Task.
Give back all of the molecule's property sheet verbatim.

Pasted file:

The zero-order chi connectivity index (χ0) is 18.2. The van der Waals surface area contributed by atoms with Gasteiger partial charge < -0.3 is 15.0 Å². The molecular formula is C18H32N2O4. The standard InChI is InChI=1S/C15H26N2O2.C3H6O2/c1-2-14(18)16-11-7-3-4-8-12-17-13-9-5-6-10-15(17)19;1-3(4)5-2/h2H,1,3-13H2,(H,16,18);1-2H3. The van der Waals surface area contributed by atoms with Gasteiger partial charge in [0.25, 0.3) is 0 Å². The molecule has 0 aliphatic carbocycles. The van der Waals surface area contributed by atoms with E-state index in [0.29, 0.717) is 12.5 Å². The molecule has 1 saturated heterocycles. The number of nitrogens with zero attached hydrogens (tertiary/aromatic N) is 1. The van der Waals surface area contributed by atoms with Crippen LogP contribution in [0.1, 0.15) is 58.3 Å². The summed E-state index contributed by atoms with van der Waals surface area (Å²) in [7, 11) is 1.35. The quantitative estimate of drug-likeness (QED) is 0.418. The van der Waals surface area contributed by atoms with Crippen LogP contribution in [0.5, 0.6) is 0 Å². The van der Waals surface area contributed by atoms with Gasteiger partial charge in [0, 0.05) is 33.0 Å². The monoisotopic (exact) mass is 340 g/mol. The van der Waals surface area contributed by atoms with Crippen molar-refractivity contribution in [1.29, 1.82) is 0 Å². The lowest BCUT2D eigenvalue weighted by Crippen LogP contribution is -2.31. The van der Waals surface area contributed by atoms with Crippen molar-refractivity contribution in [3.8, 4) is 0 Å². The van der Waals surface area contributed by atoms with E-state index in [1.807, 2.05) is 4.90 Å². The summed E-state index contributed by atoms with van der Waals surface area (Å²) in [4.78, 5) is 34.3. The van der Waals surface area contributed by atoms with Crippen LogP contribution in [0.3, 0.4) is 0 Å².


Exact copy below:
The zero-order chi connectivity index (χ0) is 18.2. The van der Waals surface area contributed by atoms with Gasteiger partial charge < -0.3 is 15.0 Å². The molecular formula is C18H32N2O4. The standard InChI is InChI=1S/C15H26N2O2.C3H6O2/c1-2-14(18)16-11-7-3-4-8-12-17-13-9-5-6-10-15(17)19;1-3(4)5-2/h2H,1,3-13H2,(H,16,18);1-2H3. The van der Waals surface area contributed by atoms with Gasteiger partial charge in [0.25, 0.3) is 0 Å². The molecule has 0 aliphatic carbocycles. The van der Waals surface area contributed by atoms with E-state index in [0.29, 0.717) is 12.5 Å². The molecule has 1 saturated heterocycles. The number of nitrogens with zero attached hydrogens (tertiary/aromatic N) is 1. The van der Waals surface area contributed by atoms with Crippen LogP contribution in [0.1, 0.15) is 58.3 Å². The summed E-state index contributed by atoms with van der Waals surface area (Å²) in [7, 11) is 1.35. The quantitative estimate of drug-likeness (QED) is 0.418. The van der Waals surface area contributed by atoms with Crippen LogP contribution in [0.5, 0.6) is 0 Å². The van der Waals surface area contributed by atoms with Gasteiger partial charge in [0, 0.05) is 33.0 Å². The monoisotopic (exact) mass is 340 g/mol. The van der Waals surface area contributed by atoms with Crippen molar-refractivity contribution in [1.29, 1.82) is 0 Å². The lowest BCUT2D eigenvalue weighted by Crippen LogP contribution is -2.31. The van der Waals surface area contributed by atoms with Crippen molar-refractivity contribution in [3.8, 4) is 0 Å². The van der Waals surface area contributed by atoms with E-state index in [1.807, 2.05) is 4.90 Å². The summed E-state index contributed by atoms with van der Waals surface area (Å²) in [4.78, 5) is 34.3. The van der Waals surface area contributed by atoms with Crippen LogP contribution in [0.3, 0.4) is 0 Å².